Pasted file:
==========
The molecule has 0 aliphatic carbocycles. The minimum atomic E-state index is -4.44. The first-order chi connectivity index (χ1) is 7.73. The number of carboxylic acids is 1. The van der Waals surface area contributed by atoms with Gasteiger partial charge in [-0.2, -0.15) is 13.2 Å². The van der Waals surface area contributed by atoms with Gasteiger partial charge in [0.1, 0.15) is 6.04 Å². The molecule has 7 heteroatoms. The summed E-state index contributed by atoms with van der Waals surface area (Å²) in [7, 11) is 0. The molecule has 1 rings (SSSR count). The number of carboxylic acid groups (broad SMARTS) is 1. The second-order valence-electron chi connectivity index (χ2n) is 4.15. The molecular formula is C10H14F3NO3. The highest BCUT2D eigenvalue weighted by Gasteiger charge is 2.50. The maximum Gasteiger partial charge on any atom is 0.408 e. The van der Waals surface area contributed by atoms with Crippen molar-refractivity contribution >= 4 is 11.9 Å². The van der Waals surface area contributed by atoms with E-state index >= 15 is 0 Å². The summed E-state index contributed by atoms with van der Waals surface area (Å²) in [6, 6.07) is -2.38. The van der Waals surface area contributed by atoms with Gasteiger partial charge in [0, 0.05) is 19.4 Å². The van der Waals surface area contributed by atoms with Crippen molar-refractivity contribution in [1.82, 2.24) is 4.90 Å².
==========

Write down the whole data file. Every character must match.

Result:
The molecule has 0 aliphatic carbocycles. The minimum atomic E-state index is -4.44. The first-order chi connectivity index (χ1) is 7.73. The number of carboxylic acids is 1. The van der Waals surface area contributed by atoms with Gasteiger partial charge in [-0.2, -0.15) is 13.2 Å². The van der Waals surface area contributed by atoms with Gasteiger partial charge in [0.1, 0.15) is 6.04 Å². The molecule has 7 heteroatoms. The summed E-state index contributed by atoms with van der Waals surface area (Å²) in [7, 11) is 0. The molecule has 1 rings (SSSR count). The number of carboxylic acid groups (broad SMARTS) is 1. The second-order valence-electron chi connectivity index (χ2n) is 4.15. The molecular formula is C10H14F3NO3. The highest BCUT2D eigenvalue weighted by Gasteiger charge is 2.50. The maximum Gasteiger partial charge on any atom is 0.408 e. The van der Waals surface area contributed by atoms with Crippen molar-refractivity contribution >= 4 is 11.9 Å². The van der Waals surface area contributed by atoms with E-state index >= 15 is 0 Å². The summed E-state index contributed by atoms with van der Waals surface area (Å²) in [6, 6.07) is -2.38. The van der Waals surface area contributed by atoms with Gasteiger partial charge in [0, 0.05) is 19.4 Å². The van der Waals surface area contributed by atoms with Crippen molar-refractivity contribution in [1.82, 2.24) is 4.90 Å².